If I had to guess the most frequently asked question about blogging that I get, I’d take a not-so-wild guess and say that it’s about how to take your own outfit photos. To be fair, I’m very lucky to have been able to wrangle Dave, my mom, or work with a photographer from time to time, but sometimes it’s just not possible. I don’t expect their lives to revolve around my blog, so a girl’s gotta get a little creative.
Disclosure: Affiliate Links are used in this post and some items were sent to me by the brand and are marked by “c/o”. All opinions are my own, of course! ;)
What I’m Wearing
Dress: Have My Money Cold Shoulder Dress c/o Tobi
(Shop more high low dresses, trench jackets,mint green dresses, pencil skirts,black dresses from Tobi! You can save 50% off your first purchase.)
Sandals: Mossimo Supply Co. Lakitia Quarter Strap Sandals via Target
Hat: Topshop Classic Fedora (similar for under $40)
Sunglasses: Betsey Johnson (similar)
How to Take Your Own Outfit Photos for Your Blog
So how exactly am I able to shoot a variety of shots all by myself? It takes a decent amount of equipment, trial and error, and even some embarrassment, but I promise you too can your own outfit photos. Luckily I’ve done some of the hard work by already using my recommendations, so if you like the pictures I’m able to take of myself in posts like my latest Stitch Fix, this post about Fall Fashion Trends, or any of my makeup tutorials, then read on for all the details!
Get the Equipment
I’d always heard about the how amazing tripods and remotes are, so I ordered two reasonably priced options from Amazon. The Amazon Basics remote for Canon (also similar remotes available for Nikon, Sony, Olympus, and Pentax) is golden. I’ve been using it for 2+ years at this point, and I have yet to have to change the batteries. I’ve also recently discovered that Canon has their own app for remote shooting. This means you can see yourself on your phone, edit your settings, then snap the photo right on your phone. You can also preview each shot after you’ve taken it to see if it looks right. This can save so much time and energy, however, it’s a lot harder to hide a bulky phone in a shot which is why I still shoot via remote on all full body shots.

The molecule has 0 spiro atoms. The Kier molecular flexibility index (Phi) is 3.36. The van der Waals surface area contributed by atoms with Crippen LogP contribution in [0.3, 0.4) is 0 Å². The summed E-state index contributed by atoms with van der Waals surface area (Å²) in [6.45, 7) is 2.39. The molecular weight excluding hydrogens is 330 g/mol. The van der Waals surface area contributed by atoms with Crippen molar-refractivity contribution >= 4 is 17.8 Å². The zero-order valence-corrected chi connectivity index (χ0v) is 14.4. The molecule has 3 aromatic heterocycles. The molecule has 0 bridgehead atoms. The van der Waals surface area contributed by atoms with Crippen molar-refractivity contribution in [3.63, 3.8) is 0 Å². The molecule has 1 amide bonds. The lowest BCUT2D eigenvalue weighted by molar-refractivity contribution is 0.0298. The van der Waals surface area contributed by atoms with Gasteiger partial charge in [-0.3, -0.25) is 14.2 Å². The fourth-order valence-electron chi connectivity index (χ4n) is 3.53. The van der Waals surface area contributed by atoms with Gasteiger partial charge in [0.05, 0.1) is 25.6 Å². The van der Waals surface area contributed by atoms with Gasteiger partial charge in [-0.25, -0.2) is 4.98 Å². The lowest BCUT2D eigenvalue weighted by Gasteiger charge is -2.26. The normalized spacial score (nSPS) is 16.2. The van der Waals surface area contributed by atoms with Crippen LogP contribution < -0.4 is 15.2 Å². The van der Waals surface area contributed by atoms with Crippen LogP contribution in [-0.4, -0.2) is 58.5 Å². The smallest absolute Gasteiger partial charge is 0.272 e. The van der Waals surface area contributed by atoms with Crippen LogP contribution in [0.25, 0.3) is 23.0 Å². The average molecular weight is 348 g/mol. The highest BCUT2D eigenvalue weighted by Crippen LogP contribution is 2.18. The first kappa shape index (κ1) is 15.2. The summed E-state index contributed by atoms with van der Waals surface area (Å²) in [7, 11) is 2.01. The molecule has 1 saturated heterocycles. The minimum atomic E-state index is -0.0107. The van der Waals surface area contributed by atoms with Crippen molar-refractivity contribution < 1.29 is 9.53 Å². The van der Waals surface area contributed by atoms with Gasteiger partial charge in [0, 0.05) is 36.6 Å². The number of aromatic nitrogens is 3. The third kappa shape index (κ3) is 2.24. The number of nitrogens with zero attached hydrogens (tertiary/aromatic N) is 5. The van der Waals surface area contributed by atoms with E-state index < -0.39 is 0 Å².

I also picked up a reasonably priced ($25!) tripod from the brand Ravelli. It’s not the most high-end tripod in the world, however, for someone on a budget who wants to know if they’ll even use it, it’s perfect. When picking the perfect tripod, make sure you are getting one that is at least close in height to you. I’m 62.5″ tall, so I picked one that is 61 inches. You’re going to most likely be shooting with the camera at chest level most of the time, but it’s good to have the option to shoot higher as well.
As for the camera, I shoot with a Canon 70D, and I’d highly recommend it after you’ve started with a base model like the Canon Rebel t6i. My very first SLR was a film camera that I shot with in college. I went digital before my blog days when I was working on a freelance web project for a client, and when I started my blog, my Canon t1i came in handy.
The reason I recommend starting with a Canon Rebel t6i over the 70D (or the newer 80D) is that it’s more reasonably priced, and it still has some great features like the flip out screen, burst shooting, and video that you need. The entry level models also go on sale quite often, so there’s a high likelihood that you’ll get an even better deal. They often also are bundled together with other items like additional lenses, printers, and accessories like tripods and camera bags that may be helpful for someone just starting out. Keep in mind; sometimes these deals are just a bunch of junk added on to make it look like a steal. Be sure to read reviews about the particular items that are being bundled to see if it’s a good deal.